A psychological novel is one in which the writer explores the minds of the characters, focusing on their motivations and inner conflicts. Before D. H. Lawrence 's generation, the psychological novel was not well established in England, as it was in France or Russia. However, a few novelists, such as...
A psychological novel is one in which the writer explores the minds of the characters, focusing on their motivations and inner conflicts. Before D. H. Lawrence's generation, the psychological novel was not well established in England, as it was in France or Russia. However, a few novelists, such as Richardson, George Eliot, and even Trollope, regularly give the reader an insight into the mental landscapes and processes of their characters, as Lawrence does in Sons and Lovers.
Perhaps the greatest of all psychological novelists was Dostoevsky, for whom Lawrence always expressed a strong dislike. However, recent critics have noticed a strong affinity between the two. In Dostoevsky and English Modernism 1900–1930, Peter Kaye writes,
Lawrence traveled a distinctively Dostoevskian path after the publication of Sons and Lovers, which moved him away from the English tradition of the novel as biography, the story of individual lives largely immune from metaphysical debate and cultural crisis.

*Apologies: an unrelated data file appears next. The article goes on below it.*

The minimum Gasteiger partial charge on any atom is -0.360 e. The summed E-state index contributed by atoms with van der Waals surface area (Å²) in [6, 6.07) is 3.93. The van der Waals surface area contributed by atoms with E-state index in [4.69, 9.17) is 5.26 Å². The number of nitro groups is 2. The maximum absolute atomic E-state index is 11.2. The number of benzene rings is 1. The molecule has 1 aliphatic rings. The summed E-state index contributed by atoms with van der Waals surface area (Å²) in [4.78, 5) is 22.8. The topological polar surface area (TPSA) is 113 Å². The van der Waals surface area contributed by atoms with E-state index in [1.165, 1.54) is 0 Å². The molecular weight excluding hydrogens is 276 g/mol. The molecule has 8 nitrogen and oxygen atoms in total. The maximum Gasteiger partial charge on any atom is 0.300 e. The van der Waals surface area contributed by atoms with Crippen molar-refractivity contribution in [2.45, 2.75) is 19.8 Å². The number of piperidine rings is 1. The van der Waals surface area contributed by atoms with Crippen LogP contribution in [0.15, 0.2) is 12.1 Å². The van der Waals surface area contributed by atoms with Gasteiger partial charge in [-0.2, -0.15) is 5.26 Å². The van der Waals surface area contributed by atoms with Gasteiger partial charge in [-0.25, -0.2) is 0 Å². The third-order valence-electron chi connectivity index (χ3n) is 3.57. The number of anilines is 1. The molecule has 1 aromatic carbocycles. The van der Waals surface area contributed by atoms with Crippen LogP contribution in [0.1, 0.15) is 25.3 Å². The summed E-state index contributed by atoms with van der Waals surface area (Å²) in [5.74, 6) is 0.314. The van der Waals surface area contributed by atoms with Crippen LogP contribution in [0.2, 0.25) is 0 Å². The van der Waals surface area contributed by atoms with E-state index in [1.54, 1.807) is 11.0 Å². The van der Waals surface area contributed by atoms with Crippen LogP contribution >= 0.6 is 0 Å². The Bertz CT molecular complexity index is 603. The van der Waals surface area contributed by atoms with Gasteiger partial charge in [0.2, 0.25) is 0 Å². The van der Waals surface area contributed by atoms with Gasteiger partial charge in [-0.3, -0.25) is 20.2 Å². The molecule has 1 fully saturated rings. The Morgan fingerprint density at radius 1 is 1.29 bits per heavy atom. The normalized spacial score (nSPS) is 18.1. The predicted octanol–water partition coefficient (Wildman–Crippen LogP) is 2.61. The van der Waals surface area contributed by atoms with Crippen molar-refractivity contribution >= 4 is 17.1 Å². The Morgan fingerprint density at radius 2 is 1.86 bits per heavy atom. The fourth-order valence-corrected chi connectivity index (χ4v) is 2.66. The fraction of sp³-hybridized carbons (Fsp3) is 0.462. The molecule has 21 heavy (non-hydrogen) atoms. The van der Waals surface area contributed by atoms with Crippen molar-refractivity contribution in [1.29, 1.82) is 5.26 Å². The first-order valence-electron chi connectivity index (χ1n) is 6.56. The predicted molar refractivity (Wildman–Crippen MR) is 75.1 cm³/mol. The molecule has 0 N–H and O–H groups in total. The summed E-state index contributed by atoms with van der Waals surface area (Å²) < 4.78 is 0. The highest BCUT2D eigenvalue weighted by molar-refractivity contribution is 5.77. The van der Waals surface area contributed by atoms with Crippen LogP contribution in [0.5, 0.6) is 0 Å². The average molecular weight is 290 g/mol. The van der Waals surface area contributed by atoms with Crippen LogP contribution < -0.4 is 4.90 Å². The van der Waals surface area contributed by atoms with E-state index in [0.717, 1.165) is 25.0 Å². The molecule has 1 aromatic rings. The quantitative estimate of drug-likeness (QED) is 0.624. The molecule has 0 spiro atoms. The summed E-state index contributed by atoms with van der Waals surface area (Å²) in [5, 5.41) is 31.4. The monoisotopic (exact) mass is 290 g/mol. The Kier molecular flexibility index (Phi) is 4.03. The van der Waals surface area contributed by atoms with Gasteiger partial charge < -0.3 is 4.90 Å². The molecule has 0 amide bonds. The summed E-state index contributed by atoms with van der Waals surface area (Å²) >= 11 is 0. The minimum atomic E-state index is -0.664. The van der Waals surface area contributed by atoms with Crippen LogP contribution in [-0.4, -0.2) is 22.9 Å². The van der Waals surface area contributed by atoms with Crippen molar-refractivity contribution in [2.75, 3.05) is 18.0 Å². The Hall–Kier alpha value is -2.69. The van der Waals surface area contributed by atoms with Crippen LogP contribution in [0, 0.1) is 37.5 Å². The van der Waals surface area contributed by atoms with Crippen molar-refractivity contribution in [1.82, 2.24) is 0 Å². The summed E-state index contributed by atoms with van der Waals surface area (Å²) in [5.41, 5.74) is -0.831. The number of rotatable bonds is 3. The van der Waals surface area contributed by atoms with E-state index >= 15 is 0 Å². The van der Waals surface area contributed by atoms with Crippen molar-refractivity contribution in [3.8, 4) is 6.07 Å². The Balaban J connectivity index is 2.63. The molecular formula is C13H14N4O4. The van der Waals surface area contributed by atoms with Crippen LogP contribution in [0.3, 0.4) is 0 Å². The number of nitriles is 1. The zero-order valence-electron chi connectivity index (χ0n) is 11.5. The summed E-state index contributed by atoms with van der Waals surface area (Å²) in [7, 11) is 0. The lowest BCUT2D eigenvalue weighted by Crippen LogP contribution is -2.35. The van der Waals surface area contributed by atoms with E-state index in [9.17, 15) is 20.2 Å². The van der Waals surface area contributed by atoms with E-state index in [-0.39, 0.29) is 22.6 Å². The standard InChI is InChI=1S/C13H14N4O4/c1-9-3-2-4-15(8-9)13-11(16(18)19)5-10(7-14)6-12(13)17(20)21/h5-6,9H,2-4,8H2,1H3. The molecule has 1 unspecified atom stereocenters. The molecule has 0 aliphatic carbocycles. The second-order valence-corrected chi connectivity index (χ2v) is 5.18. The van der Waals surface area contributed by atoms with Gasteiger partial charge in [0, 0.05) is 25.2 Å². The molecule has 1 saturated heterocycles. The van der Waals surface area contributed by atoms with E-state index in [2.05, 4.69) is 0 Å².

This "Dostoevskian path" is particularly evident in the presentation of Paul's inner conflict in his relationships with Miriam, Clara, and his mother. For instance, Lawrence describes how Paul reacts to physical contact with Miriam when she links arms with him as they walk together.
With Miriam he was always on the high plane of abstraction, when his natural fire of love was transmitted into the fine stream of thought. She would have it so. If he were jolly and, as she put it, flippant, she waited till he came back to her, till the change had taken place in him again, and he was wrestling with his own soul, frowning, passionate in his desire for understanding. And in this passion for understanding her soul lay close to his; she had him all to herself. But he must be made abstract first.
Such passages as this are similar to, if not actually influenced by, the works of Dostoevsky and other explicitly psychological European writers. Paul is not presented as a likeable young hero in the tradition of the eighteenth- and nineteenth-century English novel, but as something far closer to the intense, complex protagonist characteristic of Russian fiction.